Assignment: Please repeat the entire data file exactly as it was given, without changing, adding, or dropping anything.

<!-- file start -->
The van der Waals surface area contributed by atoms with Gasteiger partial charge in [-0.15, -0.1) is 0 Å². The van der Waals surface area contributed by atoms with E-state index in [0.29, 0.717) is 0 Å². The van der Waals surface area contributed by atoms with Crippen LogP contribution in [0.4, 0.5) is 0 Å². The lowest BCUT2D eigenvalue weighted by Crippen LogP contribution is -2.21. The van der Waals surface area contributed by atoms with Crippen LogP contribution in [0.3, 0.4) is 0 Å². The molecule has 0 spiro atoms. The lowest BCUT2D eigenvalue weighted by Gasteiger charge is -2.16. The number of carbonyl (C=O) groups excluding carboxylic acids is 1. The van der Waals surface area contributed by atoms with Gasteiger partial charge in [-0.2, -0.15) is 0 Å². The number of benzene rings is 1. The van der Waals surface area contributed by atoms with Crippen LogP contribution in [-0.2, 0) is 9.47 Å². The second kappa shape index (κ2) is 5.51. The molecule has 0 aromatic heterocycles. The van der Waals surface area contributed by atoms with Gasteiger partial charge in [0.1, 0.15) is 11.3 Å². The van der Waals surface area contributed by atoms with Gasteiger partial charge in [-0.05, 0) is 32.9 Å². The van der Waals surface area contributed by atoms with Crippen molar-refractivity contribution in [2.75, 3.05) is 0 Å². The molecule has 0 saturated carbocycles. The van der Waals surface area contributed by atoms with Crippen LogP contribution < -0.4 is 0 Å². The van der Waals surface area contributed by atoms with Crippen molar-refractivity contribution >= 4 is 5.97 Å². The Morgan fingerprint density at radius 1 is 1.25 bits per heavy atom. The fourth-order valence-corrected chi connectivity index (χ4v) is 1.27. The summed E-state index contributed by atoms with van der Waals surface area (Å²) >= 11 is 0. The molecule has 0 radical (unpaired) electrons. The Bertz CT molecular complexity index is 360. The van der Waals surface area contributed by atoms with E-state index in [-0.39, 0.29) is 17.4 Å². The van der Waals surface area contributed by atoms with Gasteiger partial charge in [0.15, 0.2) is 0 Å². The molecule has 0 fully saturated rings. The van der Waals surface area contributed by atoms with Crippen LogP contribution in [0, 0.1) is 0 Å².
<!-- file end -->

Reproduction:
The van der Waals surface area contributed by atoms with Gasteiger partial charge in [-0.15, -0.1) is 0 Å². The van der Waals surface area contributed by atoms with E-state index in [0.29, 0.717) is 0 Å². The van der Waals surface area contributed by atoms with Crippen LogP contribution in [0.4, 0.5) is 0 Å². The lowest BCUT2D eigenvalue weighted by Crippen LogP contribution is -2.21. The van der Waals surface area contributed by atoms with Crippen LogP contribution in [0.3, 0.4) is 0 Å². The molecule has 0 spiro atoms. The lowest BCUT2D eigenvalue weighted by Gasteiger charge is -2.16. The number of carbonyl (C=O) groups excluding carboxylic acids is 1. The van der Waals surface area contributed by atoms with Gasteiger partial charge in [-0.2, -0.15) is 0 Å². The number of benzene rings is 1. The van der Waals surface area contributed by atoms with Crippen LogP contribution in [-0.2, 0) is 9.47 Å². The second kappa shape index (κ2) is 5.51. The molecule has 0 aromatic heterocycles. The van der Waals surface area contributed by atoms with Gasteiger partial charge in [0.1, 0.15) is 11.3 Å². The van der Waals surface area contributed by atoms with Gasteiger partial charge in [-0.05, 0) is 32.9 Å². The van der Waals surface area contributed by atoms with Crippen molar-refractivity contribution in [2.75, 3.05) is 0 Å². The molecule has 0 saturated carbocycles. The van der Waals surface area contributed by atoms with Crippen LogP contribution < -0.4 is 0 Å². The van der Waals surface area contributed by atoms with Crippen molar-refractivity contribution >= 4 is 5.97 Å². The Morgan fingerprint density at radius 1 is 1.25 bits per heavy atom. The fourth-order valence-corrected chi connectivity index (χ4v) is 1.27. The summed E-state index contributed by atoms with van der Waals surface area (Å²) >= 11 is 0. The molecule has 0 radical (unpaired) electrons. The Bertz CT molecular complexity index is 360. The van der Waals surface area contributed by atoms with E-state index in [-0.39, 0.29) is 17.4 Å². The van der Waals surface area contributed by atoms with Gasteiger partial charge in [0.15, 0.2) is 0 Å². The molecule has 0 fully saturated rings. The van der Waals surface area contributed by atoms with Crippen LogP contribution in [0, 0.1) is 0 Å².